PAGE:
This process has been replaced in modern architecture by brick and mortar or by lath and plaster, a common building material for wall and ceiling surfaces, in which a series of nailed wooden strips are covered with plaster smoothed into a flat surface. In many regions this building method has itself been overtaken by drywall construction using plasterboard sheets.

Styles of infill panels

There were two popular choices for wattle and daub infill paneling: close-studded paneling and square paneling.


Close-studding panels create a much narrower space between the timbers: anywhere from 7 to 15 inches (18 to 40 cm). For this style of panel, weaving is too difficult, so the wattles run horizontally and are known as ledgers. The ledgers are sprung into each upright timber (stud) through a system of augered holes on one side and short chiseled grooves along the other. The holes (along with holes of square paneling) are drilled at a slight angle towards the outer face of each stud. This allows room for upright hazels to be tied to ledgers from the inside of the building. The horizontal ledgers are placed every two to three feet (0.6 to 0.9 metres) with whole hazel rods positioned upright top to bottom and lashed to the ledgers. These hazel rods are generally tied a finger-width apart with 6–8 rods each with a 16-inch (40 cm) width. Gaps allow key formation for drying.[11]

Square panels

Wattle panel

Square panels are large, wide panels typical of some later timber-frame houses. These panels may be square in shape, or sometimes triangular to accommodate arched or decorative bracing. This style requires the wattles to be woven for better support of the daub.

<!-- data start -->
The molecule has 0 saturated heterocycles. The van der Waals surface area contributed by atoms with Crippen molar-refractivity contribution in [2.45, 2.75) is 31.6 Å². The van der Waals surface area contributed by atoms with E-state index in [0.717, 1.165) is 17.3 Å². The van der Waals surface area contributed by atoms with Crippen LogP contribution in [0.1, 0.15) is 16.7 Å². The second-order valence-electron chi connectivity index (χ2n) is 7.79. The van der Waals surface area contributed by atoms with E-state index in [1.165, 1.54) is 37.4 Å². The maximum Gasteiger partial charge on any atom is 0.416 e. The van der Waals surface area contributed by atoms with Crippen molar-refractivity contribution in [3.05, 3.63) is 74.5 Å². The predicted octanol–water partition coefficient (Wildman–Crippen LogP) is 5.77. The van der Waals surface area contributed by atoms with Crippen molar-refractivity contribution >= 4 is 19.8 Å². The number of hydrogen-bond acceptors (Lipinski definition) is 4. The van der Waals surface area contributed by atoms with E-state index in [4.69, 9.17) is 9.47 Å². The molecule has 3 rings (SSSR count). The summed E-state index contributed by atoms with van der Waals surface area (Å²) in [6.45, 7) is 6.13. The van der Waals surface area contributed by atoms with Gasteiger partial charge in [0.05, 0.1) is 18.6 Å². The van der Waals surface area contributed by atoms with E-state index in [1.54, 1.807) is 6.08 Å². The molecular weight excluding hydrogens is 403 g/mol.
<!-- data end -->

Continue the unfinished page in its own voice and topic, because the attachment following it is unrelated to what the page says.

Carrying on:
To insert wattles in a square panel several steps are required. First, a series of evenly spaced holes are drilled along the middle of the inner face of each upper timber. Next, a continuous groove is cut along the middle of each inner face of the lower timber in each panel. Vertical slender timbers, known as staves, are then inserted and these hold the whole panel within the timber frame. The staves are positioned into the holes and then sprung into the grooves. They must be placed with sufficient gaps to weave the flexible horizontal wattles.


In some places or cultures, the technique of wattle and daub was used with different materials and thus has different names.

Pug and pine

In the early days of the colonisation of South Australia, in areas where substantial timber was unavailable, pioneers' cottages and other small buildings were frequently constructed with light vertical timbers, which may have been "native pine" (Callitris or Casuarina spp.), driven into the ground, the gaps being stopped with pug (kneaded clay and grass mixture). Another term for this construction is palisade and pug.[12]

Mud and stud

A mud and stud wall in Tumby Woodside, Lincolnshire

"Mud and stud" is a similar process to wattle and daub, with a simple frame consisting only of upright studs joined by cross rails at the tops and bottoms. Thin staves of ash were attached, then daubed with a mixture of mud, straw, hair and dung. The style of building was once common in Lincolnshire.[13]

Pierrotage, columbage